I get many new products at Custom Cable that I get excited about I must admit! Usually it’s like Christmas when a brand we support launches a new product. I have to run down to the warehouse to unbox our demonstration stock and start playing. However, I was lucky to have a play with a very special little product prior to receiving our demonstrator this time around.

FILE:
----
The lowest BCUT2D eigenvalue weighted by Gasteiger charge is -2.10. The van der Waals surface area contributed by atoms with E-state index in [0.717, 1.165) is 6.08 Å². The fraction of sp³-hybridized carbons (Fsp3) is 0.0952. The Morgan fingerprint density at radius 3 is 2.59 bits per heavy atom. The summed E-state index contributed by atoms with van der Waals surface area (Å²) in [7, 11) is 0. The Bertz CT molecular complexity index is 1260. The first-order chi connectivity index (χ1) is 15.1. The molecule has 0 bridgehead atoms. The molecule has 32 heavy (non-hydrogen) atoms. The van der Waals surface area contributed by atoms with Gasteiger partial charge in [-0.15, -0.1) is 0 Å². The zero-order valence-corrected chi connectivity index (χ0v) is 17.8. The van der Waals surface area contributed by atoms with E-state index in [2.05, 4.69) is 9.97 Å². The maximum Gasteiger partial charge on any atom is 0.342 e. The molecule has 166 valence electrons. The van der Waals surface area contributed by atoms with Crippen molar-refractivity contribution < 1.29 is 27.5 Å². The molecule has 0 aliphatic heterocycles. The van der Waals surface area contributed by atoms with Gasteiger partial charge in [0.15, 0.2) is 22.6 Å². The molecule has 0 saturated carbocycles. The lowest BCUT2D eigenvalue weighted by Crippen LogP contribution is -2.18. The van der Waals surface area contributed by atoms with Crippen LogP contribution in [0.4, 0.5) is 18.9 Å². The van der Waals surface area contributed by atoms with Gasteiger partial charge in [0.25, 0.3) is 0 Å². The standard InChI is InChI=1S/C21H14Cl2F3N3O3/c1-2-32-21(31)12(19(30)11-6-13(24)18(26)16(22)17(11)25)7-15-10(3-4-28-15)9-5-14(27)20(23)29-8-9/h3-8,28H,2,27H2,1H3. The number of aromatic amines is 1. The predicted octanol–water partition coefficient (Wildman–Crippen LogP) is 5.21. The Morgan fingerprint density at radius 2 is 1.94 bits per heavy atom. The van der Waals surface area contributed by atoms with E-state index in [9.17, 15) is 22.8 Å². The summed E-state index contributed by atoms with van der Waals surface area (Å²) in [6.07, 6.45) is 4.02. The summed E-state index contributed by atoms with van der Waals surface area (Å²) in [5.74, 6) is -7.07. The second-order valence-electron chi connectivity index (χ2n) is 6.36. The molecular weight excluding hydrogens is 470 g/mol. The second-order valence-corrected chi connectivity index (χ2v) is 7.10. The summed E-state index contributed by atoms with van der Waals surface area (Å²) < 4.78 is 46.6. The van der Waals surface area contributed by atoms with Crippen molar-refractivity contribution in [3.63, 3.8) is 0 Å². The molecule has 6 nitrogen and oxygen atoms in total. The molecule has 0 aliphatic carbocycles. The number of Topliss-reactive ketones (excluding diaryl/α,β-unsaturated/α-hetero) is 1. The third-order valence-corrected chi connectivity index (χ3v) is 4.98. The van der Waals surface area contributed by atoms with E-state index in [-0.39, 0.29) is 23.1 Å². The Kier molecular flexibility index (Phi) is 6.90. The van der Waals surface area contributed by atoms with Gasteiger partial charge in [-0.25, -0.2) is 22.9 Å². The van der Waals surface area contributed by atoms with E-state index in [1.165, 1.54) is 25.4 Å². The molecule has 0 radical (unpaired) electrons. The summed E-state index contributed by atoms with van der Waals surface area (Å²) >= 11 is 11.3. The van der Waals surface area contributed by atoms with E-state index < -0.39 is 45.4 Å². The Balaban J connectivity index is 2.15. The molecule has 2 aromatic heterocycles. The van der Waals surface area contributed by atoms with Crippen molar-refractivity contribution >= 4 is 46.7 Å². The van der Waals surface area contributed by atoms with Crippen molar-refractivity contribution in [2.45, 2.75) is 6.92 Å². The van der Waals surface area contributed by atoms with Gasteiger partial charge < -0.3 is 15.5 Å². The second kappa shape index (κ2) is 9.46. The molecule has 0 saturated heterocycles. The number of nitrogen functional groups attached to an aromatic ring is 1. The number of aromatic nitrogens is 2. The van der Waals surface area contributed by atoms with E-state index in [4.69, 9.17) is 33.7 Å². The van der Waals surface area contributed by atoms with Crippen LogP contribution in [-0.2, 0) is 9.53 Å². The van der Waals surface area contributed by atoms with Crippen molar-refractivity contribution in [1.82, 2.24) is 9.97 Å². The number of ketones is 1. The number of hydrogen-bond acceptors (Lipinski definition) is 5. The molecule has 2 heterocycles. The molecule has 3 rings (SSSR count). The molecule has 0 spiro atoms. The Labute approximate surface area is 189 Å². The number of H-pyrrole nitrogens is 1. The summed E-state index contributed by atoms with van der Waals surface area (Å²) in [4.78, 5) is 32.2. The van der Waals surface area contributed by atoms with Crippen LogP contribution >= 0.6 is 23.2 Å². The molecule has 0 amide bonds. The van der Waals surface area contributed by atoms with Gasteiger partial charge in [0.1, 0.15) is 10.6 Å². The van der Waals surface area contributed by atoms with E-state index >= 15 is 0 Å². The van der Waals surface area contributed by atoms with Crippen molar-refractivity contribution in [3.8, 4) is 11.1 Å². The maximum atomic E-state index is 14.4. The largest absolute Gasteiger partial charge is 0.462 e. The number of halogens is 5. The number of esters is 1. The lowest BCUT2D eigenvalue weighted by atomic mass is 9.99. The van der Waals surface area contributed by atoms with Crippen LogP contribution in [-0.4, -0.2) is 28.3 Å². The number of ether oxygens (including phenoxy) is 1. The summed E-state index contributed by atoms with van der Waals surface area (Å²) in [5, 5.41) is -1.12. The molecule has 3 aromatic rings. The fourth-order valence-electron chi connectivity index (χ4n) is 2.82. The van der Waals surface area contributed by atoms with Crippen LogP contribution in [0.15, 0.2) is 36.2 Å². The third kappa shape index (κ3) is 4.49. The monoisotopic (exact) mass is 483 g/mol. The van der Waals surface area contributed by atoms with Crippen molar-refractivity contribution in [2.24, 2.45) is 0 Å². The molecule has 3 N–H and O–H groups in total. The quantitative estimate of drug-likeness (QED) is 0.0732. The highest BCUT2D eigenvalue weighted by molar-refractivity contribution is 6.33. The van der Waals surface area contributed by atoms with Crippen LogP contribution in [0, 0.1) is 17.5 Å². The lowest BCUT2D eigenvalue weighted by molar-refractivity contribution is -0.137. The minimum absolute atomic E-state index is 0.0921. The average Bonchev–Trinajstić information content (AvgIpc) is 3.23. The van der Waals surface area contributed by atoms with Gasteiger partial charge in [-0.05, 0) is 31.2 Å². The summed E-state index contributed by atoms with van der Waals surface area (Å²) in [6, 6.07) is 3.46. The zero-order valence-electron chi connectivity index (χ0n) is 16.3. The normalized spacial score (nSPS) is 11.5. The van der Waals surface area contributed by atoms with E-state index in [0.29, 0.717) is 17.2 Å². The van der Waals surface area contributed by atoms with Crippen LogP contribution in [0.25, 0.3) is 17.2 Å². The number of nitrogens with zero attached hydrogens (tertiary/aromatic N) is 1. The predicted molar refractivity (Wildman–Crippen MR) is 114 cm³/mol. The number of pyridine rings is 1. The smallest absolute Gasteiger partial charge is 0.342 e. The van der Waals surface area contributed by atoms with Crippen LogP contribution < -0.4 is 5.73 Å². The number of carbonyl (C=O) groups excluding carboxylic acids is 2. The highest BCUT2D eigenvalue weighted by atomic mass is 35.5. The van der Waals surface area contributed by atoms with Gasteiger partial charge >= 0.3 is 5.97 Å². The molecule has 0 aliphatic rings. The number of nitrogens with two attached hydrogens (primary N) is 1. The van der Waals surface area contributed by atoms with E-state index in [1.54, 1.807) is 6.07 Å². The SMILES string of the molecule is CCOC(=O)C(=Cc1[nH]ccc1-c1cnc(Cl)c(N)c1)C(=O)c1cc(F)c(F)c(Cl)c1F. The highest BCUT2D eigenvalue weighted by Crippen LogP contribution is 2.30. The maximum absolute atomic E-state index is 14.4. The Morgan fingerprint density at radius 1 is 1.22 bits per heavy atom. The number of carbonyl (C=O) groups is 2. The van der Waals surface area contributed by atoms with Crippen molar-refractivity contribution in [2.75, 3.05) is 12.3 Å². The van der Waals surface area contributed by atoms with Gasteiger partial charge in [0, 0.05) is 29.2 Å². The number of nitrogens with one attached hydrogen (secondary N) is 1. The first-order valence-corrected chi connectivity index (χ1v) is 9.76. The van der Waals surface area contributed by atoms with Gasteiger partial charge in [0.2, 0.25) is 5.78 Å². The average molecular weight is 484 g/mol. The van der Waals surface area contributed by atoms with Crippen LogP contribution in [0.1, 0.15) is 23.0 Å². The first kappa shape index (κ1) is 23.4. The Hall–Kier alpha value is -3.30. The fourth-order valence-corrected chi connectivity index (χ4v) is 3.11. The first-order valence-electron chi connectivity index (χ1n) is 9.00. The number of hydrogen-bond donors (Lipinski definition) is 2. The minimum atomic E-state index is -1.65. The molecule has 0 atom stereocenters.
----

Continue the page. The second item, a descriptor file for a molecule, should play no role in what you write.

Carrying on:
It was quite an unsuspecting little unit, a glass window on the top with a jog wheel and a multitude of sockets lining either end. I was given the standard “this is better than anything we have ever done before” and took that with a pinch of salt. I generally prefer to make up my own mind about a product. I asked a few questions about the tiny aluminium coloured block I held in my hand and received a few answers…… “26,368 Taps, 5 inputs including bluetooth, 2 x 3.5mm outputs and a single ¼ inch, alongside a pair of RCA cinch outputs.” My first thoughts were that this packed a great amount of flexibility. The Toslink and Coaxial input allowed for 24/192 and 24/384 respectively and one of the micro USB inputs was available to receive native DSD128. Okay so they have thought of everything and it looks lovely…but….there are quite a few DACs/Headphone amplifiers available now that can easily cope with DSD and offer great sound. I plugged the unit in to the mains and turned it on. I was greeted by a showcase of different coloured lights and the jog dial glowed dark green. Classy! I was just about to plug a pair of headphones in to the recessed 3.5mm socket and was interrupted by being told to unplug it from the mains. I originally thought that this was a bit of a bizarre request as I was just about to start listening to music from my phone. I unplugged the unit from the mains and to my surprise all of the lights stayed on. This was the final feature that I was deprived of from the beginning. Finding out that it was battery powered was the icing on the cake feature set wise.